When gazing at a vast expanse of water stretching across the horizon, it’s easy to imagine that a boat offers you endless possibilities. However, the reality of boating requires attention to the hidden dangers, busy navigation routes and changeable conditions of the water.
With modern technology and access to information, it has never been easier for boaters to find out everything they need in order to boat safely. But how exactly is this information conveyed to boaters, and where is it made available?
Find out about marine charts, tide and current tables and other types of navigation publications in this article from Drive a Boat Canada!
Also known as nautical charts, marine charts are specialized maps used for navigation by boat. They provide boaters with vitally important information about a given area, including water depth, hazards, navigation routes, buoys and markers, coastal areas and landmarks, and places to take shelter in adverse weather conditions. They are also marked with a 32-point compass rose to help boaters determine their exact position and navigate their route precisely.
The Canadian Tide and Current Tables provide boaters with important information about navigational conditions. Tide tables predict the vertical movement of the tides, with details regarding the height of the water at its lowest and highest level and the time of day. Current tables refer to the horizontal movement of the water, with information about slack water times and the maximum velocity of the current.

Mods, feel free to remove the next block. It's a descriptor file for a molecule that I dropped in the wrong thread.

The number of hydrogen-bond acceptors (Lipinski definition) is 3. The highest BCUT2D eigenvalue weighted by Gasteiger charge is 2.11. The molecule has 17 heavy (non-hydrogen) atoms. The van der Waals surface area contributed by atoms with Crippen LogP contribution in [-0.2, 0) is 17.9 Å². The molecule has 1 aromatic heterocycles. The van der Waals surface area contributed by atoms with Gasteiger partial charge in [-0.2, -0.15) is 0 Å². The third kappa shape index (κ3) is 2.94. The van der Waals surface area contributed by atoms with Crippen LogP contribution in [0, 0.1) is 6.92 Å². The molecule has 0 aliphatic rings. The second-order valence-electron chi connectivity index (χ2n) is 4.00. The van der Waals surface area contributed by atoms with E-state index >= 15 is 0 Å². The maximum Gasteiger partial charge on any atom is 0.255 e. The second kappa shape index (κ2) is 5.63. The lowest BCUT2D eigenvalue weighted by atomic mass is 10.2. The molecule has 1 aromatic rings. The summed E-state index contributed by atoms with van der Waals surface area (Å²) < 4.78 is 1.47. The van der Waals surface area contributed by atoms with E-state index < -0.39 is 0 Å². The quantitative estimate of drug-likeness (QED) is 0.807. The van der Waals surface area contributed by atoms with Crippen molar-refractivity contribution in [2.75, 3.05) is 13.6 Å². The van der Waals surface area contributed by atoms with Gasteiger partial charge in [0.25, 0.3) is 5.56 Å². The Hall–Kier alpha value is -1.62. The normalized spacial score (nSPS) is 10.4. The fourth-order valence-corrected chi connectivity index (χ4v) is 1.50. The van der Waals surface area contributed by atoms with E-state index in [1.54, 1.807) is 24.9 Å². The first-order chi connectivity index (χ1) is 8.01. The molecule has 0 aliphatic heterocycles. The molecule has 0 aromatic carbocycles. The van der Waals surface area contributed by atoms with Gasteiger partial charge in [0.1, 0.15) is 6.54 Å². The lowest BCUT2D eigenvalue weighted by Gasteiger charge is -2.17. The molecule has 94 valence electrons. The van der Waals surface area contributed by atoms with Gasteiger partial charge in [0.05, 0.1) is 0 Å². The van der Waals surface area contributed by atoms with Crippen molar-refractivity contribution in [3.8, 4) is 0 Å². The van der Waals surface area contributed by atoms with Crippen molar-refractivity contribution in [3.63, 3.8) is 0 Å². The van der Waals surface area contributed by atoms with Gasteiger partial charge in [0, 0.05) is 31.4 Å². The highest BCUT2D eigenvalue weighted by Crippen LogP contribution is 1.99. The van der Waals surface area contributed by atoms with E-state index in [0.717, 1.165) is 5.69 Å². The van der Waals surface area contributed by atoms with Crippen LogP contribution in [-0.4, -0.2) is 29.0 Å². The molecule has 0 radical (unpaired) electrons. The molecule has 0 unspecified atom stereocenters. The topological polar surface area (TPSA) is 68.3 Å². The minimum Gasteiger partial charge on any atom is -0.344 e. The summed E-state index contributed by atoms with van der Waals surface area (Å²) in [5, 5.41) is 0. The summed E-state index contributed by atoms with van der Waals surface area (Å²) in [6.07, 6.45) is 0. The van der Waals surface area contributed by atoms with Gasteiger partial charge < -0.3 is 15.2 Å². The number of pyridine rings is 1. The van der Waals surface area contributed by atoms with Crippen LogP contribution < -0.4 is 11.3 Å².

The Canadian Hydrographic Service is the main resource for the various types of nautical publications. The Canadian Coast Guard publishes Notices to Mariners on a monthly basis with updates for marine charts and other publications.
The Canadian Hydrographic Service now offers free digital downloads of all of its nautical publications. Electronic versions can be used in conjunction with marine GPS and magnetic compasses to provide boaters with highly accurate information about their position and route.
Boaters are required to have certain nautical publications that cover the area they’re boating in on board at all times. These include marine charts, the latest edition of the Notices to Mariners, the Canadian Tide and Current Tables and the List of Lights, Buoys and Fog Signals.
Vessels under 100 gross tonnage are exempt from this requirement, as long as the operator is familiar enough with the area and its shipping routes, hazards and navigational conditions that no one’s safety will be compromised.
See the Navigation Safety Regulations for a full list of required publications for different types of vessels.
Knowing how to operate a vessel isn’t all there is to boating. There are a variety of tools available to help you chart your course, avoid hazards and respect other boaters, and it’s important to know how to use them.
Fortunately, there are comprehensive boating safety courses that teach beginners everything they need to know before setting out on the water for the first time. In fact, Canadian law requires new boaters to take a course and pass a boating exam online or in person before obtaining their boat license and operating a vessel. Register with Drive a Boat Canada today to begin your boating adventure!